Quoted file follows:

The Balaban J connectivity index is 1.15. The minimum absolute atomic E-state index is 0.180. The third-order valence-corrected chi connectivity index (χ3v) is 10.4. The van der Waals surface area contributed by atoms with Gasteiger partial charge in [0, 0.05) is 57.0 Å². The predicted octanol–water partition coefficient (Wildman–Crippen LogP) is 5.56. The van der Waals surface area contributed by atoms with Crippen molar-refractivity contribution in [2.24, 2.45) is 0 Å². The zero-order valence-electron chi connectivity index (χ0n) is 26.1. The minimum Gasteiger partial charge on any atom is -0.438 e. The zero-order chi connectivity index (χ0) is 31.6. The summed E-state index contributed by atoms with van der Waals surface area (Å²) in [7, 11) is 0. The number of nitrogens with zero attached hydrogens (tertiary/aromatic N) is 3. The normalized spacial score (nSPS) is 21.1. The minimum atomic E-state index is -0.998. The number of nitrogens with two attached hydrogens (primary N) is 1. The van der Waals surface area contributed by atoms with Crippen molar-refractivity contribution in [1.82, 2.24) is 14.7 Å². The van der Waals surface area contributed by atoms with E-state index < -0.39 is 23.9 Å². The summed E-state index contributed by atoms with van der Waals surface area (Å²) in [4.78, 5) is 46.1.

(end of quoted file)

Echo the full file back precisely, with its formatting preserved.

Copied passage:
The Balaban J connectivity index is 1.15. The minimum absolute atomic E-state index is 0.180. The third-order valence-corrected chi connectivity index (χ3v) is 10.4. The van der Waals surface area contributed by atoms with Gasteiger partial charge in [0, 0.05) is 57.0 Å². The predicted octanol–water partition coefficient (Wildman–Crippen LogP) is 5.56. The van der Waals surface area contributed by atoms with Crippen molar-refractivity contribution in [2.24, 2.45) is 0 Å². The zero-order valence-electron chi connectivity index (χ0n) is 26.1. The minimum Gasteiger partial charge on any atom is -0.438 e. The zero-order chi connectivity index (χ0) is 31.6. The summed E-state index contributed by atoms with van der Waals surface area (Å²) in [7, 11) is 0. The number of nitrogens with zero attached hydrogens (tertiary/aromatic N) is 3. The normalized spacial score (nSPS) is 21.1. The minimum atomic E-state index is -0.998. The number of nitrogens with two attached hydrogens (primary N) is 1. The van der Waals surface area contributed by atoms with Crippen molar-refractivity contribution in [1.82, 2.24) is 14.7 Å². The van der Waals surface area contributed by atoms with E-state index < -0.39 is 23.9 Å². The summed E-state index contributed by atoms with van der Waals surface area (Å²) in [4.78, 5) is 46.1.